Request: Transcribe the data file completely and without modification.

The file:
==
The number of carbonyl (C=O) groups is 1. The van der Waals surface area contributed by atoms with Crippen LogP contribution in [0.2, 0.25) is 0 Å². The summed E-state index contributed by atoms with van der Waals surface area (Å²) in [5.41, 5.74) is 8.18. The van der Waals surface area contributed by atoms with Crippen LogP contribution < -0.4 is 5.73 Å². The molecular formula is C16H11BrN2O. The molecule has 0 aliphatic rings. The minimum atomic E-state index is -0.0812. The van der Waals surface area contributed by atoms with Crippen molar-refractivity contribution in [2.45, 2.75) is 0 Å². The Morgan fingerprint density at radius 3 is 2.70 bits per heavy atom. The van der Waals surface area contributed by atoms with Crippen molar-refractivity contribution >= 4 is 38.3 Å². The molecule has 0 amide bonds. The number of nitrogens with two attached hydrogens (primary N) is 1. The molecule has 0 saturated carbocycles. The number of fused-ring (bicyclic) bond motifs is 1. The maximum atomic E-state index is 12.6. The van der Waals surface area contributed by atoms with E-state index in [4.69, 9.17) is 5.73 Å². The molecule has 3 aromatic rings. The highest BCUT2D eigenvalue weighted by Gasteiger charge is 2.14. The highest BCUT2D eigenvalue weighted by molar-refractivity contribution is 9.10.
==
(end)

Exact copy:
The number of carbonyl (C=O) groups is 1. The van der Waals surface area contributed by atoms with Crippen LogP contribution in [0.2, 0.25) is 0 Å². The summed E-state index contributed by atoms with van der Waals surface area (Å²) in [5.41, 5.74) is 8.18. The van der Waals surface area contributed by atoms with Crippen LogP contribution < -0.4 is 5.73 Å². The molecular formula is C16H11BrN2O. The molecule has 0 aliphatic rings. The minimum atomic E-state index is -0.0812. The van der Waals surface area contributed by atoms with Crippen molar-refractivity contribution in [2.45, 2.75) is 0 Å². The Morgan fingerprint density at radius 3 is 2.70 bits per heavy atom. The van der Waals surface area contributed by atoms with Crippen molar-refractivity contribution >= 4 is 38.3 Å². The molecule has 0 amide bonds. The number of nitrogens with two attached hydrogens (primary N) is 1. The molecule has 0 saturated carbocycles. The number of fused-ring (bicyclic) bond motifs is 1. The maximum atomic E-state index is 12.6. The van der Waals surface area contributed by atoms with E-state index in [4.69, 9.17) is 5.73 Å². The molecule has 3 aromatic rings. The highest BCUT2D eigenvalue weighted by Gasteiger charge is 2.14. The highest BCUT2D eigenvalue weighted by molar-refractivity contribution is 9.10.